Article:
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For the Birds

blog-0767056001399039086.jpgMonday, April 28, we departed Jabiru at 6:00 a.m. on the way to the Nourlangle site in Kakadu National Park. This site has two things we want to see, Aborigine rock art or petroglyphs and a scenic viewpoint overlooking that part of the park. Our early departure is an attempt to cope with the extreme humidity and very warm temperatures that are common in this part of Australia. We are just 13 degrees from the equator so every day is a warm day and there is plenty of moisture.

We got to the Mourlangle area just after 7:00 a.m. The area doesn’t officially open until 8:00 a.m. according to the sign at the entrance road but the gate was open so we continued to the site. The trail we chose took us to the viewpoint and then it continued to the petroglyphs and finally back to the parking lot. The trail to the viewpoint started level and paved but quickly turned into a steep rocky trail. Once at the viewpoint, we had spectacular views of the rugged dissected plateau that forms the southern part of the park. We spent time there enjoying the view as the sunrise lit the rocks that towered over us.

Continuing on the trail we descended into the rainforest along the base of a cliff. Water dripped from the top of the cliffs, the result of rain the night before. We stopped to sit on a bench for a while to listen to the water dripping from the cliffs and the babbling of the brook that resulted. While sitting there, Louise saw a bird and directed my attention to its perch. I quickly found the bird and described it to Louise. She found it in our Birds of Australia book and we then confirmed its identification. We were looking at an Emerald Dove, found only along the tropic coast of Australia. It was a beautiful dove and a lucky find. That bird made our day!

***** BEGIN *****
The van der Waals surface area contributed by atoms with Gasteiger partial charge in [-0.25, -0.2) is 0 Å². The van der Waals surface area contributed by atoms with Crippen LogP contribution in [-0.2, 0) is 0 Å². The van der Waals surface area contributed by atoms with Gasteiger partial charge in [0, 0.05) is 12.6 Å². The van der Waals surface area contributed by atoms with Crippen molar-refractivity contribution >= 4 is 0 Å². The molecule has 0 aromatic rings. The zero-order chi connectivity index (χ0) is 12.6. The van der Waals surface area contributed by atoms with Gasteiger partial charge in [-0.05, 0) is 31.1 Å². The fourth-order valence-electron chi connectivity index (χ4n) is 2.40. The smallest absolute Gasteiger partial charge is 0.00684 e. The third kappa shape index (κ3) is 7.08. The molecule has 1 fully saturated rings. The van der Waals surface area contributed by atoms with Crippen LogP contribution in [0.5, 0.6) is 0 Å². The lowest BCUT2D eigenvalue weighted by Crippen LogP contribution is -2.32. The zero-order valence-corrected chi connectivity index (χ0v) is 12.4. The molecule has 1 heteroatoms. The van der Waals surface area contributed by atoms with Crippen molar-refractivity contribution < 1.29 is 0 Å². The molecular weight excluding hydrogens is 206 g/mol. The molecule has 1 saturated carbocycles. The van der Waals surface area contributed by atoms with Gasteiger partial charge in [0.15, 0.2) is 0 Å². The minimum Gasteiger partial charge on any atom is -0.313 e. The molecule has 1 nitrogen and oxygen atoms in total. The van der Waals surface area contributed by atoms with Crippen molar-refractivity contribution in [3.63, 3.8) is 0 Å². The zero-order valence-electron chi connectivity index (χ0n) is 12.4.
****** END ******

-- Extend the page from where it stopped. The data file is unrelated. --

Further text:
We left the bench and continued on the trail to the artwork we also wanted to see. The sites were along the base of the cliff protected from the weather by a large overhang. The first site was a startling array of artwork, a couple of dozen figures in varying degrees of sophistication from early primitive art to very elaborate drawings with good detail. The site had been occupied for 20,000 years and the artwork had accumulated over that time.

We continued on the trail and saw an amazing series of petroglyphs with interpretative information explaining the meanings of various figures in the drawings. We spent an hour going from one set of drawings to the next. By the time we returned to the parking lot it was 9:30 a.m. We planned to visit two other sites before the weather became too warm so we were off to the next site.

On the road we flushed a flock of Red-tailed Black Cockatoos. We had seen them fleetingly several days before when we flushed another flock but this time we went back to get a good look at them and snap a few pictures. When they take off they look like they could be a flock of big Ravens but their red tails catch your attention immediately. When they are sitting, their helmet-like crest and huge bills make them a really distinctive bird.

Our next stop was at Mamukala, a large wetlands area with a bird blind for observing the birds around the wetlands. When we arrived there was one other couple there. We immediately identified several pairs of ducks as not ducks but Green Pygmy-geese. They were the size of ducks but had the long necks of a goose. Another couple from Britain came in and mentioned several birds they had noticed outside the blind on the walkway to the blind. They helped identify several birds we were working to identify. We continued viewing the area from the blind. Several buses arrived and groups of people came through the blind in droves. We visited with several and shared views through my spotting scope with a few.

I won’t list all the birds we saw but we added at least half a dozen birds to our list of Australian birds we have seen on this trip. We also had some great chances to see other birds we had seen only once and not under the best observing conditions. A pair of Whistling Kites sat in a tree above the observing blind and whistled and squawked then flew circles overhead so we really got to see them well. We watched a pair of Rufous-banded Honeyeaters building their nest right outside the bird blind.

By this time we had spent so much time at the first two sites we had to cancel our plans to visit the third site. We debated staying for another day at Kakadu National Park to see the third site but instead chose to continue on to Darwin to keep our trip on its planned schedule.



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